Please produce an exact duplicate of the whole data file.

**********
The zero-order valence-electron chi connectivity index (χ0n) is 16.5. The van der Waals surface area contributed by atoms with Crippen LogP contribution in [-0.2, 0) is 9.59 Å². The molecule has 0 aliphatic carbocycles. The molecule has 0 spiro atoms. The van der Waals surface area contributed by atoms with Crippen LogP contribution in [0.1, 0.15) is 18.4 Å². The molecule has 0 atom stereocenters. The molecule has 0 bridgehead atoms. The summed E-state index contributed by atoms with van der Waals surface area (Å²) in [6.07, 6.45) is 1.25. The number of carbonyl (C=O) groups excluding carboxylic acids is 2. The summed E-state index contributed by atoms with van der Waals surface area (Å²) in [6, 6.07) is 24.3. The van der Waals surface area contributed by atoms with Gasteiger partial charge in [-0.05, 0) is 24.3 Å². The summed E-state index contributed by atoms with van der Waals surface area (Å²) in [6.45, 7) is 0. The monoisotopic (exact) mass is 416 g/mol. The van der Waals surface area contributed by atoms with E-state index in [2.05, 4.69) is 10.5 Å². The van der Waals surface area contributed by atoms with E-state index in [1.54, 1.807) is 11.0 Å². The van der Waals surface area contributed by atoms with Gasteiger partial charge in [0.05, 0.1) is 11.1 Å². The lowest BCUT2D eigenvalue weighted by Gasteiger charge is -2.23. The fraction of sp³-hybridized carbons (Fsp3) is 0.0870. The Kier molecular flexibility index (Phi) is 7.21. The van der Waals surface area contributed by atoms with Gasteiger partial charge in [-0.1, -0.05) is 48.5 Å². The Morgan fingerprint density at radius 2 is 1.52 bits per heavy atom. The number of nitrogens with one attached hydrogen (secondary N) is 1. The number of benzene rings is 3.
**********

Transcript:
The zero-order valence-electron chi connectivity index (χ0n) is 16.5. The van der Waals surface area contributed by atoms with Crippen LogP contribution in [-0.2, 0) is 9.59 Å². The molecule has 0 aliphatic carbocycles. The molecule has 0 spiro atoms. The van der Waals surface area contributed by atoms with Crippen LogP contribution in [0.1, 0.15) is 18.4 Å². The molecule has 0 atom stereocenters. The molecule has 0 bridgehead atoms. The summed E-state index contributed by atoms with van der Waals surface area (Å²) in [6.07, 6.45) is 1.25. The number of carbonyl (C=O) groups excluding carboxylic acids is 2. The summed E-state index contributed by atoms with van der Waals surface area (Å²) in [6, 6.07) is 24.3. The van der Waals surface area contributed by atoms with Gasteiger partial charge in [-0.05, 0) is 24.3 Å². The summed E-state index contributed by atoms with van der Waals surface area (Å²) in [6.45, 7) is 0. The monoisotopic (exact) mass is 416 g/mol. The van der Waals surface area contributed by atoms with E-state index in [2.05, 4.69) is 10.5 Å². The van der Waals surface area contributed by atoms with E-state index in [1.54, 1.807) is 11.0 Å². The van der Waals surface area contributed by atoms with Gasteiger partial charge in [0.05, 0.1) is 11.1 Å². The lowest BCUT2D eigenvalue weighted by Gasteiger charge is -2.23. The fraction of sp³-hybridized carbons (Fsp3) is 0.0870. The Kier molecular flexibility index (Phi) is 7.21. The van der Waals surface area contributed by atoms with Gasteiger partial charge in [-0.1, -0.05) is 48.5 Å². The Morgan fingerprint density at radius 2 is 1.52 bits per heavy atom. The number of nitrogens with one attached hydrogen (secondary N) is 1. The number of benzene rings is 3.